On March 17, 2022 the Environmental Protection Agency (EPA) announced the “Clean Air in Buildings Challenge.” The EPA and the White House COVID-19 Response Team consulted with the Centers for Disease Control (CDC), the Department of Energy, and several other Federal agencies to develop the Clean Air in Buildings Challenge. This Challenge is part of the Biden Administration’s National COVID-19 preparedness plan which “lays out the roadmap to help fight COVID-19 in the future as we begin to get back to our more normal routines.”
The Clean Air in Buildings Challenge is a call to action and a concise set of guiding principles and actions to assist building owners and operators with reducing risks from airborne viruses and other contaminants indoors. In addition to prevention strategies like vaccination, wearing masks, and physical distancing to reduce the spread of infectious diseases like COVID-19, the Clean Air in Buildings Challenge highlights a range of recommendations to assist with improving ventilation, filtration, and other proven air cleaning strategies. The Actions outlined in the Clean Air in Buildings Challenge can be seen below.
The list of actions can be tailored to reduce – not eliminate – the risk of exposure to indoor air contaminants. The Clean Air in Buildings Challenge presents options and best practices for building owners and operators to choose from, and the best combination of actions for a building will vary by space and location. Under each recommendation area, EPA’s best practices guide lays out clear-cut actions building owners and operators can implement.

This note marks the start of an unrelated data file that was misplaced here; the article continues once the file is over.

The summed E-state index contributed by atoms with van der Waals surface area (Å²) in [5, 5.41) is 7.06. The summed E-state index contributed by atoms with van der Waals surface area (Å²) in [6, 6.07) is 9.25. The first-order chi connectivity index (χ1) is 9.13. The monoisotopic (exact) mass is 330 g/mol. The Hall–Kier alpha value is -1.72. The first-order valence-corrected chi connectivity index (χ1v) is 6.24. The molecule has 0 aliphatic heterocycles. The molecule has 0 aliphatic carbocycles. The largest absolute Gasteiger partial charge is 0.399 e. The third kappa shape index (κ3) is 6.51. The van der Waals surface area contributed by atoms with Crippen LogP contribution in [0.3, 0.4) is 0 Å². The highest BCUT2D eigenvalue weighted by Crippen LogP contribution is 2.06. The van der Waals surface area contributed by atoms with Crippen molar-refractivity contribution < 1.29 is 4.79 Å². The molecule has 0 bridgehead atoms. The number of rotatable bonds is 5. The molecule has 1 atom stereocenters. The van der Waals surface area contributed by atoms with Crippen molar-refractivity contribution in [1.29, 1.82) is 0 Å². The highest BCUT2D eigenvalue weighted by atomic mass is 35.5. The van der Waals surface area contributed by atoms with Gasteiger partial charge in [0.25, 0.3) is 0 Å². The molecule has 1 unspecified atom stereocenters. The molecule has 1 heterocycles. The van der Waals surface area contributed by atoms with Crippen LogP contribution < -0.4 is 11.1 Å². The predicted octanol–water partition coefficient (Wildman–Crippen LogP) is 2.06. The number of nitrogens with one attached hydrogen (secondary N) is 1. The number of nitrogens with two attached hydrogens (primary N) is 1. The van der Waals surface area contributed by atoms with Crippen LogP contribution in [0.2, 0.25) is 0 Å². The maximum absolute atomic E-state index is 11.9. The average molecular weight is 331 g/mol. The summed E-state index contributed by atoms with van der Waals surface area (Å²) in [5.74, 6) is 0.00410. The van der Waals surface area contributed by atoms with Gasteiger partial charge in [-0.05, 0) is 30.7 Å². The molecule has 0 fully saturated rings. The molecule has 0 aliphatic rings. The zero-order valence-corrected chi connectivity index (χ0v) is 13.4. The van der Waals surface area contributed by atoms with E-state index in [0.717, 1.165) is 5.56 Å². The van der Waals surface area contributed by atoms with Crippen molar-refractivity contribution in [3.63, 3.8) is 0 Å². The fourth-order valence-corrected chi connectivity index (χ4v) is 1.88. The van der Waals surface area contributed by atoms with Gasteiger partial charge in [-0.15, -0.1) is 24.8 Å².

Some factors the EPA recommends consideration for include who and how many people are in the building; the activities that occur in the building; outdoor air quality; climate; weather conditions; the installed heating, ventilation, and air conditioning (HVAC) equipment; and other factors.
The official “Clean Air in Building Challenge” Document can be found here.
The document also highlights an array of resources to help building owners and operators meet the Challenge. The document will be updated when necessary by the EPA to reflect the current best practices as the science and consensus advice evolves. According to the EPA, the document will be made available in Spanish, Chinese Simplified, Chinese Traditional, Vietnamese, Korean, Tagalog, Arabic, and Russian.
Walden has been providing services to quickly identify and resolve indoor air quality issues for years. Call us at 516-758-1273 and our team of experts are willing to answer any indoor air quality questions you may have.